Mere anarchy is loosed upon the world,
The blood-dimmed tide is loosed, and everywhere The ceremony of innocence is drowned;
The best lack all conviction, while the worst Are full of passionate intensity.

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9-JUL-2021 :: His Army has been defeated and now he is sending conscripts to slaughter whilst his Adversaries are fighting for their existence.

In the Horn of Africa the Prime Minister of Ethiopia who cloaked his messianic zeal in the language of Mandela 1994 is unlikely to last more than twelve months.

His Army has been defeated and now he is sending conscripts to slaughter whilst his Adversaries are fighting for their existence. 

The Contagion will surely boomerang as far as Asmara and destabilise the Horn of Africa for the forseeable future.
If I could I would be limit short the Ethiopian Birr [It trades at 60 to the $ on the black market]

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Ethiopia’s latest balance of payments release includes hints of eroding capital account strengthen. @NKCAfrica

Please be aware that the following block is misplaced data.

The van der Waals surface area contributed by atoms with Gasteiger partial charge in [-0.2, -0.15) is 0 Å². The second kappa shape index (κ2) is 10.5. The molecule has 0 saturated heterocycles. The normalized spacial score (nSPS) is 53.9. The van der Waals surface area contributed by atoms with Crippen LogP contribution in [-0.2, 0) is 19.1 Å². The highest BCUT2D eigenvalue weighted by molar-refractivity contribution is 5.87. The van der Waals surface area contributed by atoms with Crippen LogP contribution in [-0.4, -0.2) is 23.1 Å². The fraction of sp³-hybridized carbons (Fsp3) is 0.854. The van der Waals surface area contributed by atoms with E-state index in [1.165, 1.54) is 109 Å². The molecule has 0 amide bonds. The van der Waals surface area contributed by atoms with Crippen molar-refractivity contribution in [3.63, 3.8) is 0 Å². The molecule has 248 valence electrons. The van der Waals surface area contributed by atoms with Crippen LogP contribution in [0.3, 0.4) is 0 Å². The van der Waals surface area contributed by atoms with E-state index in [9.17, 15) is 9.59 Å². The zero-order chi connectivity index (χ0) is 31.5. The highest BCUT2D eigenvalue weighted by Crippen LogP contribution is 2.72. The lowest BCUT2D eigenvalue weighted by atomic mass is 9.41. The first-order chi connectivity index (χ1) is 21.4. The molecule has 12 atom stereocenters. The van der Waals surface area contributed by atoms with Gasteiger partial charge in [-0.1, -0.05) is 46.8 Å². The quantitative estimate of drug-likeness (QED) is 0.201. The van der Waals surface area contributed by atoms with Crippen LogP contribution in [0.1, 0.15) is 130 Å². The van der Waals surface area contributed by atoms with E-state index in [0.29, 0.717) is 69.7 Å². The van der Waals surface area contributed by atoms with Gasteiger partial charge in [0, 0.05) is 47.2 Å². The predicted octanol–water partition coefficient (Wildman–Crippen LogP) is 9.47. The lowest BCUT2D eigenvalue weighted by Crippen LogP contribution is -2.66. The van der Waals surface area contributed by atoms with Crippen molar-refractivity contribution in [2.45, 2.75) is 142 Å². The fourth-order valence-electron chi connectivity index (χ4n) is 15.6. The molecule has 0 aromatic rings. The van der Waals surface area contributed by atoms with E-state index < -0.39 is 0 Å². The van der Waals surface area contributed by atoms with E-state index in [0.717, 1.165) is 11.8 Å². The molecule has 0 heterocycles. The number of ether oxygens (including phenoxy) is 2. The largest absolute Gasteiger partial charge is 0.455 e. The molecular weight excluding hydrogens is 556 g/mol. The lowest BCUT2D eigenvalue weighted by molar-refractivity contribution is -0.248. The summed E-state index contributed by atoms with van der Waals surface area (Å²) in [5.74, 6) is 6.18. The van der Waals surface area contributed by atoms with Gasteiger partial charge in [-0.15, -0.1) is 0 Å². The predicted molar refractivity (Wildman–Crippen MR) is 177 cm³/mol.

Should downside risks to trade materialise, the balance of payments and growth environments may face deep shocks.

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CIC Insurance Group Limited reports H1 2021 EPS 0.06 versus [0.13] Earnings
N.S.E Equities - Finance & Investment

Par Value:                  
Closing Price:           3.16
Total Shares Issued:          2615538528.00
Market Capitalization:        8,265,101,748
EPS:             -0.11
PE:                 -28.727
CIC is the leading provider of micro insurance and other financial services

CIC Insurance H1 2021 Earnings through 30th June 2021

HY Gross Written Premium 10.757630b versus 9.283690b +16% 

HY Net Earned Premium 7.141672b versus 7.106264b

HY Investment and Other Income 2.632753b versus 1.201891b

HY Total Income 9.774425b versus 8.308155b +18% 

HY Net claims and policy holder benefits [5.807086b] versus [5.426039b] +7.00%

HY Operating and Other expenses [3.398836b] versus [2.868846b]

HY Total Expenditure [9.205922b] versus [8.294885b]

HY Finance cost [231.755m] versus [302.050m]

HY Profit before Tax 336.748m versus [286.548m]

HY Profit after Tax 259.520m versus [335.531m]

HY EPS 0.06 versus [0.13]

Cash and Cash Equivalents 2.674997b versus 2.069302b

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by Aly Khan Satchu (www.rich.co.ke)
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August 2021